Hospital systems are overcomplicated

That’s quite a bold statement. It is designed to make people think. Is it one that I agree with? Unfortunately the answer is yes and no. They are complicated, the question really is do they need to be so?

One thing that is pretty clear is that the information in a hospital system can be presented in a way that is clear and simple and all system designers and developers should endeavour to do this. Some people believe that this should be different depending on who is seeing the information but I disagree, clarity and simplicity is as useful to a clinician as it is to an end patient. Can this simplicity be designed in – absolutely.

I will concentrate this piece on patient data. That is, after all the most important data in any hospital system and the part currently in the headlines here in the UK, the USA and indeed worldwide. The concept of an Electronic Health Record (EHR) for a patient that holds all of their data is a powerful thing. Traditionally most of a patient’s data has been in their medical ‘notes’. Large files of paper that have to be physically transported around the hospital, or indeed between hospitals. For this information to be available, at any time, to the clinicians and indeed to the patients themselves is the target for all systems.

This target was met, many years ago, for clinician access, by hospitals using the open-source Vista system which is why it has become the focus of attention for the NHS in recent times. To be fair, other (mainly proprietary systems) have also gradually approached this state.

The structure to hold all of a patient’s data look pretty straight forward. Indeed there are many agreed, some simple, some not so, frameworks for this. One which is gaining popularity is the Royal College of Physicians Core Clinical Headings but unfortunately (as is often the case) the detail of this is very UK focused. That doesn’t stop the core headings being a good place to start when designing a system though.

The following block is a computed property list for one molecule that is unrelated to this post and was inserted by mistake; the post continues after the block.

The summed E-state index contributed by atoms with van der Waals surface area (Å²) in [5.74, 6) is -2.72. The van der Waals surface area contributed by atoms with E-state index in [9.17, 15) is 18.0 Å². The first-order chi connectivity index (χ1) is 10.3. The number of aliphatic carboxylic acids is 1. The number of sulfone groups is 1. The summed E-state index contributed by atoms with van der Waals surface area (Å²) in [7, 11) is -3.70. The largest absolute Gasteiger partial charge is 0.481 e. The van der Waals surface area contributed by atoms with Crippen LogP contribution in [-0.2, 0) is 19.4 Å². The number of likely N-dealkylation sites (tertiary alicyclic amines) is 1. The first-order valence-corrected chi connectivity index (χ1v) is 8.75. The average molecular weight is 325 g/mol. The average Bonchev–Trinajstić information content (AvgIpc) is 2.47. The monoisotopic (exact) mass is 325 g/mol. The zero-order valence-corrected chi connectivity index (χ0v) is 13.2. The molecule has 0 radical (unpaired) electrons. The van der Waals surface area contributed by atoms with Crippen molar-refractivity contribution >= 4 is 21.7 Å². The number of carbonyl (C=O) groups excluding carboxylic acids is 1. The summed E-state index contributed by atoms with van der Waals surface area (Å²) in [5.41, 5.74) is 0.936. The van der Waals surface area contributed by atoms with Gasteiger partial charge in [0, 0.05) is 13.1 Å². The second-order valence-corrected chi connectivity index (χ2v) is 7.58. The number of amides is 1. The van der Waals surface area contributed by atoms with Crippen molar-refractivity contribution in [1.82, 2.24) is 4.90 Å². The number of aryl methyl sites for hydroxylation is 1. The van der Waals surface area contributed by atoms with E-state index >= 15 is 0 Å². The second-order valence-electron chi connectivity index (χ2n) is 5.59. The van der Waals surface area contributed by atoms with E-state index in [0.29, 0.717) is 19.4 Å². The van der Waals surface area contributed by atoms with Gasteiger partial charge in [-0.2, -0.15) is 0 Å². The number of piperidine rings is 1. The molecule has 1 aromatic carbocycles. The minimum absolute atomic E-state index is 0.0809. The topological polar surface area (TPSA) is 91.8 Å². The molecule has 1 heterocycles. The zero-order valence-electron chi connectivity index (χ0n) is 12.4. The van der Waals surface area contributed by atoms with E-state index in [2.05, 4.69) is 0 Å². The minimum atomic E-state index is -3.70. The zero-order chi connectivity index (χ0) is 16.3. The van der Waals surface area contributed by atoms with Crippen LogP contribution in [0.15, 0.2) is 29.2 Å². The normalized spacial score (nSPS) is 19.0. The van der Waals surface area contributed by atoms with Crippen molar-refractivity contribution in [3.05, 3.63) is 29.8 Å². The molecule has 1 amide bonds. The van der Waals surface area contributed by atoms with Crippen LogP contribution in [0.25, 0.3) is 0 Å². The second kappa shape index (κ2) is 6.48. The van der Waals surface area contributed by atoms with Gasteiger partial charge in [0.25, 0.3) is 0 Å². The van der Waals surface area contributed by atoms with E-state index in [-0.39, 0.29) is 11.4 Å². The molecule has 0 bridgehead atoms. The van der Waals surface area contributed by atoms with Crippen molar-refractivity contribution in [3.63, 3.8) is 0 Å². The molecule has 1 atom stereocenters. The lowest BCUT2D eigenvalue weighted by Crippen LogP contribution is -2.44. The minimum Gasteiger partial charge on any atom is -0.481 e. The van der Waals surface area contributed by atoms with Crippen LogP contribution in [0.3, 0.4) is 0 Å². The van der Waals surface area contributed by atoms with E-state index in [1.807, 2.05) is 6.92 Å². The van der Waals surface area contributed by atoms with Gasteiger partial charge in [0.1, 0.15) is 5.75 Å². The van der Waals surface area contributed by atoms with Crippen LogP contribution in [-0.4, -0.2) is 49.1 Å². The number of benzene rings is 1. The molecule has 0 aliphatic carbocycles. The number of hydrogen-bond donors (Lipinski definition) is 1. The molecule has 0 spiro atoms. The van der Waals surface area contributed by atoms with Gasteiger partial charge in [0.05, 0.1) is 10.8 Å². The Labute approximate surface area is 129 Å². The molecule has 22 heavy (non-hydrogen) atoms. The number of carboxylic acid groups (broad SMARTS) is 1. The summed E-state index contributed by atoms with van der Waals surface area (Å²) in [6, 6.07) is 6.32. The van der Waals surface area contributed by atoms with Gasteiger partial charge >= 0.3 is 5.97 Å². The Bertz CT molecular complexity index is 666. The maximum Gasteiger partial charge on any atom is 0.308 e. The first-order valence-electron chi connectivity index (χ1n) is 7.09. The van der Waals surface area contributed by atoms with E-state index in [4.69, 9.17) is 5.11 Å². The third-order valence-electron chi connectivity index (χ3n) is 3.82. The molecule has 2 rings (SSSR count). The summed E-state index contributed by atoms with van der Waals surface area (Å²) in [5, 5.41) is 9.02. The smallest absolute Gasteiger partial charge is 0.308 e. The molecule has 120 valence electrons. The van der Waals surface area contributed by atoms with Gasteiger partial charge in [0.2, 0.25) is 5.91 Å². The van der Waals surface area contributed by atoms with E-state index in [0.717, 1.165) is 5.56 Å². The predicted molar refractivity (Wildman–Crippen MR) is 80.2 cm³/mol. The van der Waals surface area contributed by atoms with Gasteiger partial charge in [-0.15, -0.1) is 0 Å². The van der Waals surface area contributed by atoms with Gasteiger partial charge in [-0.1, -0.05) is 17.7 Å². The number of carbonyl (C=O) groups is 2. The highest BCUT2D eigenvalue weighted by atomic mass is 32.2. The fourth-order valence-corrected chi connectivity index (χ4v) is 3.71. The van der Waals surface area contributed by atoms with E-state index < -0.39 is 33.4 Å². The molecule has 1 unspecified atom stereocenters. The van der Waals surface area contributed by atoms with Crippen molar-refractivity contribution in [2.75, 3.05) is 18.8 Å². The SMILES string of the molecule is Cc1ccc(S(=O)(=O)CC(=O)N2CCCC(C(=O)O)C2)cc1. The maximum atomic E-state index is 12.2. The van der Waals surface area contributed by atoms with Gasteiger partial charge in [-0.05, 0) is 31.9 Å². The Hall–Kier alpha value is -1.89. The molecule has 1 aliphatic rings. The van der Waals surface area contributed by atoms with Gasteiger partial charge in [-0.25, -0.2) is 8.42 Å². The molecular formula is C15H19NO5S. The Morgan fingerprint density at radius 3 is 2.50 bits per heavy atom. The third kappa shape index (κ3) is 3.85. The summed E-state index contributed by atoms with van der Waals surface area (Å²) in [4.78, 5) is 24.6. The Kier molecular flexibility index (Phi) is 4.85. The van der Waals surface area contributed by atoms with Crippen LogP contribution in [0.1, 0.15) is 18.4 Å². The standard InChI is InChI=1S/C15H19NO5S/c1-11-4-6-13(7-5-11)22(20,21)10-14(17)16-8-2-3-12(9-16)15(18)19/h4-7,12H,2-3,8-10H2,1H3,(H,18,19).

In a simple form these include: (there are others but this will do for the purpose of this document)

  • Demographics
  • Procedures
  • Diagnoses
  • Problems and Issues
  • Investigations and Results
  • Medications
  • Allergies

So a simplistic model is

Patient has

  • one set of Demographics,
  • none or many sets of Medication
  • none or many sets of Allergies
  • etc

That design is easy for everyone to understand and very easy to reproduce into a user interface. It also fits very easily into a Json, hierarchical, or even a relational structure

e.g. (very simplified)

patient:{
         Demographics:{
                       name: Fred Bloggs,
                       Identifier:12345
                       }
         ,[{medication1:{
                        name: ibuprofen,
                        dose: 200mg,
                        frequency: hourly
                        }
           },
           {medication2:{
                        name: aspirin,
                        dose: 500mg,
                        frequency: daily
                        }
           },
          ]
         ,[{Allergy1:{}}]
         }

One of the beauties of the JSON form is that it is sparse. This means that not all definitions need to be present. This would allow a set of standards to be developed that could encompass different internationalization options.

So why would you not simply design a database this way? Picking up a patient record set would be simplicity itself and the front end designer could then just lay out the data in the most natural form.

Actually for once (and you won’t hear me say this often) the relational form makes the most sense in terms of overall usability and maintenance if it were as simple as this. Having different tables for the patients medications, procedures, allergies etc make it much easier to maintain and expand, especially as it is likely that different hospital departments will be dealing with each. Unfortunately medical records are never that simple and the structures of the underlying data tend to change between locations and types. Relational forms just cannot handle this so the more flexible json definitions work much better.